And the Canadian dollar was falling rapidly. There was genuine fear that it might go the way of Mexico, which devalued its peso in 1994.

In January 1995, the Fraser Institute held a major conference in Toronto with the title, "Hitting the Wall: Is Canada Bankrupt?" Afterwards, John Fund wrote an editorial in the Wall Street Journal attacking the Canadian "peso" and labeling Canada "an honorable member of the Third World." That day, the Canadian dollar fell 3 ˝ cents, and Canadian interest rates rose sharply.

The collapse of the "loonie" caught the attention of the prime minister and other government officials, and they decided to act. "Enough is enough," declared Finance Minister Paul Martin.

Canada's Dramatic 1995 Budget Reform

The Liberal Party of Canada announced a new austerity budget, a deliberate anti-Keynesian agenda of "smaller and smarter government." They cut spending by 10% over two years, laid off 60,000 federal workers over three years, and eliminating the deficit in two years. For the next 11 years, Canada ran a surplus, cut the national debt in half, and reduced the size of government from 53% of GDP to today's 39%.

And they did it without raising taxes. In fact, fiscal surpluses coupled with strong economic growth rates allowed Ottawa to cut taxes, including personal income taxes (to 29%), the federal VAT (to 5%), capital gains taxes (to 15%), and the corporate income tax (now approaching 15%). The government has also expanded tax-free savings accounts in Canada.


At the same time, the Chrétien government tackled three "untouchable" entitlement programs: the Canadian Pension Plan (CPP), unemployment insurance, and welfare. There's even talk now of reforming Canada's socialistic healthcare program.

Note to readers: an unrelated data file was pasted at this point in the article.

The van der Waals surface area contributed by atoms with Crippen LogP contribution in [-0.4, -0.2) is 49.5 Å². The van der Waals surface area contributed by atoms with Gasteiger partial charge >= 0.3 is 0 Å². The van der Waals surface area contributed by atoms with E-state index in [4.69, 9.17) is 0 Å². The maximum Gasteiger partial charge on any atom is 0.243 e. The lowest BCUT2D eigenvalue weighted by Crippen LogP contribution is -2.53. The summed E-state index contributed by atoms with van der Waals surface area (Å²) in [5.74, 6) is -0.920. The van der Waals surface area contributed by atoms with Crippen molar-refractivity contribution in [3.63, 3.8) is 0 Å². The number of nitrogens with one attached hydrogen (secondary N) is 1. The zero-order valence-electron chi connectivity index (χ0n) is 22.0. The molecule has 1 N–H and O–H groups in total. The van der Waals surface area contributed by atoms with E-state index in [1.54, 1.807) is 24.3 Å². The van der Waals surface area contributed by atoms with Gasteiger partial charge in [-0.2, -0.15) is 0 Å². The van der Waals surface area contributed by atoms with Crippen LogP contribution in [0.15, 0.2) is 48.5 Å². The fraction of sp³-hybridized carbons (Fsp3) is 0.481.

The ten Provinces of Canada got into the act, decreasing spending and deregulating business. Saskatchewan, long a bastion of socialism, deregulated its economy, cut taxes and spending, and saw a miracle of its own. Other provinces have followed suit.

In the beginning, Keynesian economists were alarmed by Ottawa's austerity program and warned of a collapse in "aggregate demand" and employment. They were proven wrong. Canada transformed itself into one of the top performing economies of the world. Real GDP growth averaged 3% since the 1995 reforms, exceeding the economic growth rate of the United States. Canada's job-creation record exceeded the employment growth of all other G-7 countries. Fewer Canadians are on welfare and unemployment insurance. And the Canadian dollar has steadily advanced against major currencies, and once again is close to par with the greenback.

Today Heritage's Economic Freedom Index shows Canada ahead of the United States.